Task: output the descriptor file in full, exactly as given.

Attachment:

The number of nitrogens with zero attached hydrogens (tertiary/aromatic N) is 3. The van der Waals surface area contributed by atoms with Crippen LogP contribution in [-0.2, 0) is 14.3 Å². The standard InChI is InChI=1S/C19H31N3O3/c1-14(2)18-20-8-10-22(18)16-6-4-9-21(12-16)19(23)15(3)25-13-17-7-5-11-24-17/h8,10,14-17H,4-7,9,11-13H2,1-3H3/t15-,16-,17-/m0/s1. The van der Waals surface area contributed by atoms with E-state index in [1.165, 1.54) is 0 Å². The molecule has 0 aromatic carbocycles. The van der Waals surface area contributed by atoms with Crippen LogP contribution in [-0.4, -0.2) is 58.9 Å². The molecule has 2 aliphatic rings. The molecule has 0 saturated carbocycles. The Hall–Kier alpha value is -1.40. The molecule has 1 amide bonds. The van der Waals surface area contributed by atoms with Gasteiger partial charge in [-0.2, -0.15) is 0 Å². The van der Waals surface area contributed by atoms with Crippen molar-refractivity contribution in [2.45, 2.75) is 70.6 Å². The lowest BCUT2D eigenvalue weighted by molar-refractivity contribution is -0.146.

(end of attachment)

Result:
The number of nitrogens with zero attached hydrogens (tertiary/aromatic N) is 3. The van der Waals surface area contributed by atoms with Crippen LogP contribution in [-0.2, 0) is 14.3 Å². The standard InChI is InChI=1S/C19H31N3O3/c1-14(2)18-20-8-10-22(18)16-6-4-9-21(12-16)19(23)15(3)25-13-17-7-5-11-24-17/h8,10,14-17H,4-7,9,11-13H2,1-3H3/t15-,16-,17-/m0/s1. The van der Waals surface area contributed by atoms with E-state index in [1.165, 1.54) is 0 Å². The molecule has 0 aromatic carbocycles. The van der Waals surface area contributed by atoms with Crippen LogP contribution in [-0.4, -0.2) is 58.9 Å². The molecule has 2 aliphatic rings. The molecule has 0 saturated carbocycles. The Hall–Kier alpha value is -1.40. The molecule has 1 amide bonds. The van der Waals surface area contributed by atoms with Gasteiger partial charge in [-0.2, -0.15) is 0 Å². The van der Waals surface area contributed by atoms with Crippen molar-refractivity contribution in [2.45, 2.75) is 70.6 Å². The lowest BCUT2D eigenvalue weighted by molar-refractivity contribution is -0.146.